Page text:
Divine Soap was also awkwardly paced. In the end, I felt so
overwhelmed that the climax of the show - when the prince unknowingly
kills his deranged father before the queen resurrects him using her
special powers - didn't seem like a climax at all, merely another sequence
chockfull of the flamboyant theatrics to which I had become desensitised.
However, therein lies the contradiction: if this play had crammed Singapore society and politics into its already overwhelming repertoire, Divine Soap would only have alienated the audience even further. So, my suggestion to the makers is to tame this expressionistic beast with moments of introspection, so that the play pauses long enough for the audience to appreciate and embrace such imaginative sequences.
And Hennedige, despite her tendency to overwhelm, is capable of this. It is no surprise then that the Divine masterstroke of this Soap lies in its understated final sequence, where the cast sits on the stage facing a projection screen and watches, along with the audience, a movingly simple black-and-white short film tribute to Bangsawan. It is such flashes of subtlety that enhance Hennedige's already powerful craft.
Given the multiplicity and craziness of the play's roles, the cast was admirably effective in conveying Sharma and Hennedige's vision. However, I do have specific quibbles: in parts, Kumar and Peter Sau's well-oiled comic routines degenerated into bland factual accounts of Bangsawan that had already been elucidated in other scenes. And given Fared Jainal's strength in body craft, several of his fight sequences - especially the climactic duel with the king - were disappointingly tepid. Thankfully, he did display his mastery over physical theatre in other aspects of his performance, such as his hilarious facial contortions in a scene where he played an overzealous actor aspiring to be the prince sent the audience into fits of laughter.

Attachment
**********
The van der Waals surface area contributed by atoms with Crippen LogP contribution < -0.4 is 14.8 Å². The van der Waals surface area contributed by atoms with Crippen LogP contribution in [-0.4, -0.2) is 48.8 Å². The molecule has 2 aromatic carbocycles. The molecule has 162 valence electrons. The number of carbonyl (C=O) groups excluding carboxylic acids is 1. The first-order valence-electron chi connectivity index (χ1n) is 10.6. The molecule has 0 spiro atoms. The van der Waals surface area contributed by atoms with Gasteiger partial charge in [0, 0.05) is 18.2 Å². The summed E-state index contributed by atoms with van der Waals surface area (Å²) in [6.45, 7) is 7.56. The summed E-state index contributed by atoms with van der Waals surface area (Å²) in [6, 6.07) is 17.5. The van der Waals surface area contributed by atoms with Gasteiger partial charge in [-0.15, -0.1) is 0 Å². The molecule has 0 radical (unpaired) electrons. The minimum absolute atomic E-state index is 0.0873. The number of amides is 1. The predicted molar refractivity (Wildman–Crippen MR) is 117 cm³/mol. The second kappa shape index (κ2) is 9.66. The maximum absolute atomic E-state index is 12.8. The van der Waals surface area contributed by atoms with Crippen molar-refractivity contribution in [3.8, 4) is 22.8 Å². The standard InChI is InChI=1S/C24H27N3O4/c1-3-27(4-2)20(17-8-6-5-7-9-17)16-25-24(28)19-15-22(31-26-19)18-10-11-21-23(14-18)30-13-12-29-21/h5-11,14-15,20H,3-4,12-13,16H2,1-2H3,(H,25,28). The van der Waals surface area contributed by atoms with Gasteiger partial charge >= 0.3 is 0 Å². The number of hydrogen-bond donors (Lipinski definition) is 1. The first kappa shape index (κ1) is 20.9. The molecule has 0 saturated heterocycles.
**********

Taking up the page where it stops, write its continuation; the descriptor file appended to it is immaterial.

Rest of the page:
Also, the pairing of Najib Soiman and Siti Khalijah as the macho king and mysterious, but delightfully campy queen fuelled the slapstick momentum of the production. In one of the funniest moments, Siti bats her eyelashes and responds coyly to the king's eloquent praise of her beauty in typical manja/ngada-ngada fashion, "Eh don't like that, lah".
However, it was the uniformly excellent Noorlinah Mohamed that stole the show. Assuming a variety of personas from frazzled director to Bangsawan matriarch to cool 60s hippie, she was the star of this ensemble. This see-saw production demanded sudden and drastic transformations and showcased her vocal and physical dexterity: her voice switched effortlessly from raspy growl to 60s cool; and her body, initially slack as a put-upon theatre director, tightened into the hunched, taut frame of an imposing Bangsawan matriarch.
After watching Divine Soap, I cannot help but identify with the parallels Hennedige draws between Cake and the Bangsawan troupe in her director's statement. Like the Bangsawan artists, Hennedige and company are agents of change embracing a stunning form of theatre that "transports us all to another realm and provides a kind of balm for our souls". However, in re-inventing theatre they must be constantly aware of the fine line they tread between contemporary edginess and ludicrous disarray. Nevertheless, as Divine Soap undoubtedly reveals, Cake is well on their way to being a theatrical tour de force.
Ratings out of 5, based on
Practitioner's Vision / Reviewer's Response: ***** = Transcendent /